MILWAUKEE (Reuters) - An 82-year-old Wisconsin man made his 60th straight New Year’s Day polar bear plunge into the icy waters of Lake Michigan on Sunday, but said it would be his last.
Garth Garskey, the president of the Milwaukee Polar Bear Club, said four heart stents would not allow him to continue his annual swim at Bradford Beach in Milwaukee.
“I‘m getting to be an old fart. I‘m done,” said Garskey, wearing a white polar bear hat, who led hundreds of frolicking swimmers into the lake at noon.
The white-haired retired maintenance worker from Brookfield spent several minutes wading and splashing in the water before returning to the beach.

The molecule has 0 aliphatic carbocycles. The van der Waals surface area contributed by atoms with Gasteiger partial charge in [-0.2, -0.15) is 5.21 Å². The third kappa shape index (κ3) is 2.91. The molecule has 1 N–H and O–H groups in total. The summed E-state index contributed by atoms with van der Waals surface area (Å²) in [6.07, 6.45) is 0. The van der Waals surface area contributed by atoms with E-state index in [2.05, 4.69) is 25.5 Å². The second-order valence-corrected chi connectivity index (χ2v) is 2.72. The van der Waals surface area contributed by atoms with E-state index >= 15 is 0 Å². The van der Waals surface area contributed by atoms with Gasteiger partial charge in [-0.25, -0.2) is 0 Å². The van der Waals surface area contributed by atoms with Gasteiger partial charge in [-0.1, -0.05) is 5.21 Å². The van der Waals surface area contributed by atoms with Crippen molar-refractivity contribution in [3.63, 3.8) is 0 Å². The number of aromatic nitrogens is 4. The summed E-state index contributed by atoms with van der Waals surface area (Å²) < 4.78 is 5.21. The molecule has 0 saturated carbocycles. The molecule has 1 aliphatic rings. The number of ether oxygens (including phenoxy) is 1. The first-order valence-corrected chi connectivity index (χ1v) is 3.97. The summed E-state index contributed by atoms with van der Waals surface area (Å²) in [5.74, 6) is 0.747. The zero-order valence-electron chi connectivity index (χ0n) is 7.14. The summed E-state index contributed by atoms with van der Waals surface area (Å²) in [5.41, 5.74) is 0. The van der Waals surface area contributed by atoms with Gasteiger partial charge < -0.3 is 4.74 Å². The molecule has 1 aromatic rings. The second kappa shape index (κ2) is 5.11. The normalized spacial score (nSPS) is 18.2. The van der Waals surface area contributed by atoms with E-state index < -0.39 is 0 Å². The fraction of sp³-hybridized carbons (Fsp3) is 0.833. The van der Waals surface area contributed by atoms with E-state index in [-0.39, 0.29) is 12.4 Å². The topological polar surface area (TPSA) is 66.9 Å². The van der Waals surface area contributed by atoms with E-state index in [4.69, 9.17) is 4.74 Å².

“I‘m going up the hill to the tavern and then I‘m going home to watch the Packer game,” said Garskey after his last plunge as he was surrounded by friends and family.
“My dad is crazy,” said his daughter Cathy Mayer of Brookfield. “Most of us come down here so dad gets out of the water.”
Despite wind gusts of 35 miles per hour and temperatures hovering around 25 degrees, more than 1,000 revelers joined Garskey in the Milwaukee tradition. Many in the festive crowd drank beer or sipped from flasks. Several were dressed in costumes, such as Randall Flann, dressed as a Samurai warrior.
“I do it for a self challenge. I stay out there for 20 minutes. I sing, I dance, I act like I have the country of France in my pants,” said the 56-year-old Milwaukee building manager who took the dip for the 29th straight time.
Similar New Year’s Day events took place throughout the country, in places like Chicago, New York and Boston.
Writing and reporting by Brendan O'Brien; Editing by Mary Wisniewski and Cynthia Johnston